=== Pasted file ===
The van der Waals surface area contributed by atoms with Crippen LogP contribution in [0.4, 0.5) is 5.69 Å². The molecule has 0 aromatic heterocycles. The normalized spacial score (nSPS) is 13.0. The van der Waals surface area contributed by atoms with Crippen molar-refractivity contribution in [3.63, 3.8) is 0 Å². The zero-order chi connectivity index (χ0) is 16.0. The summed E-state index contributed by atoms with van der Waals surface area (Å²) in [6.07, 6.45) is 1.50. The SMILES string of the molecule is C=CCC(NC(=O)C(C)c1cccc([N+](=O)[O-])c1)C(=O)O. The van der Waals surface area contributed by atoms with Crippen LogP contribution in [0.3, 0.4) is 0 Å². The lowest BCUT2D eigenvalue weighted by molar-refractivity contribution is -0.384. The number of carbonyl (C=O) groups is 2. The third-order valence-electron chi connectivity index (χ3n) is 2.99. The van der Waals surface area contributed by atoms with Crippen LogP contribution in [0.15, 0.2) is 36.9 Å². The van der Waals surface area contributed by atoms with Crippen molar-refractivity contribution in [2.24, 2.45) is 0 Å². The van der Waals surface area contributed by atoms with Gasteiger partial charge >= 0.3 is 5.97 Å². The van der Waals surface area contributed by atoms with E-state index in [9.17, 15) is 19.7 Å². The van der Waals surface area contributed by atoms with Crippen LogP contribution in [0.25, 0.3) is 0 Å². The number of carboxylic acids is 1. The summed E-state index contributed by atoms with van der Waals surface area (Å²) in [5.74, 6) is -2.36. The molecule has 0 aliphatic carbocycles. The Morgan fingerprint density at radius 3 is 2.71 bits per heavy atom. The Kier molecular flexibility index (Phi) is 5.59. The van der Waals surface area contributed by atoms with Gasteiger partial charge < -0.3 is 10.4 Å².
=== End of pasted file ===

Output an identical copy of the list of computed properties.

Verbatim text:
The van der Waals surface area contributed by atoms with Crippen LogP contribution in [0.4, 0.5) is 5.69 Å². The molecule has 0 aromatic heterocycles. The normalized spacial score (nSPS) is 13.0. The van der Waals surface area contributed by atoms with Crippen molar-refractivity contribution in [3.63, 3.8) is 0 Å². The zero-order chi connectivity index (χ0) is 16.0. The summed E-state index contributed by atoms with van der Waals surface area (Å²) in [6.07, 6.45) is 1.50. The SMILES string of the molecule is C=CCC(NC(=O)C(C)c1cccc([N+](=O)[O-])c1)C(=O)O. The van der Waals surface area contributed by atoms with Crippen LogP contribution in [0.3, 0.4) is 0 Å². The lowest BCUT2D eigenvalue weighted by molar-refractivity contribution is -0.384. The number of carbonyl (C=O) groups is 2. The third-order valence-electron chi connectivity index (χ3n) is 2.99. The van der Waals surface area contributed by atoms with Crippen LogP contribution in [0.15, 0.2) is 36.9 Å². The van der Waals surface area contributed by atoms with Crippen molar-refractivity contribution in [2.24, 2.45) is 0 Å². The van der Waals surface area contributed by atoms with Gasteiger partial charge >= 0.3 is 5.97 Å². The van der Waals surface area contributed by atoms with E-state index in [9.17, 15) is 19.7 Å². The van der Waals surface area contributed by atoms with Crippen LogP contribution in [0.25, 0.3) is 0 Å². The number of carboxylic acids is 1. The summed E-state index contributed by atoms with van der Waals surface area (Å²) in [5.74, 6) is -2.36. The molecule has 0 aliphatic carbocycles. The Morgan fingerprint density at radius 3 is 2.71 bits per heavy atom. The Kier molecular flexibility index (Phi) is 5.59. The van der Waals surface area contributed by atoms with Gasteiger partial charge < -0.3 is 10.4 Å².